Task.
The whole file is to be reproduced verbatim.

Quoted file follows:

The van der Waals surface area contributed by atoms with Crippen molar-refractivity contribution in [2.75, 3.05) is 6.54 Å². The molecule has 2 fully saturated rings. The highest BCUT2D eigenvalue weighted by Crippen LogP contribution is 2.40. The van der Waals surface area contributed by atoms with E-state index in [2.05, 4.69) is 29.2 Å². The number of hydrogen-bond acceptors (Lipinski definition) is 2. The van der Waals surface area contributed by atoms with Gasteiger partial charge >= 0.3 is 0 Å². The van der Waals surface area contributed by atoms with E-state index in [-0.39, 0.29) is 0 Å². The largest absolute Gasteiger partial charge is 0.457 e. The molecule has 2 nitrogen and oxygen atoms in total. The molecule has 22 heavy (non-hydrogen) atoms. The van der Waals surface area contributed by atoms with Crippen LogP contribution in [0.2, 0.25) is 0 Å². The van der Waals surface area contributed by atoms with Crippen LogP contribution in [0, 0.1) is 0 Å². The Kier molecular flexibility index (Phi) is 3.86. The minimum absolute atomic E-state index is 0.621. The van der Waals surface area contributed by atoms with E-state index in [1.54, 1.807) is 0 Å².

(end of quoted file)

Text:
The van der Waals surface area contributed by atoms with Crippen molar-refractivity contribution in [2.75, 3.05) is 6.54 Å². The molecule has 2 fully saturated rings. The highest BCUT2D eigenvalue weighted by Crippen LogP contribution is 2.40. The van der Waals surface area contributed by atoms with E-state index in [2.05, 4.69) is 29.2 Å². The number of hydrogen-bond acceptors (Lipinski definition) is 2. The van der Waals surface area contributed by atoms with Gasteiger partial charge >= 0.3 is 0 Å². The van der Waals surface area contributed by atoms with E-state index in [-0.39, 0.29) is 0 Å². The largest absolute Gasteiger partial charge is 0.457 e. The molecule has 2 nitrogen and oxygen atoms in total. The molecule has 22 heavy (non-hydrogen) atoms. The van der Waals surface area contributed by atoms with Crippen LogP contribution in [0.2, 0.25) is 0 Å². The van der Waals surface area contributed by atoms with Crippen LogP contribution in [0, 0.1) is 0 Å². The Kier molecular flexibility index (Phi) is 3.86. The minimum absolute atomic E-state index is 0.621. The van der Waals surface area contributed by atoms with E-state index in [1.54, 1.807) is 0 Å².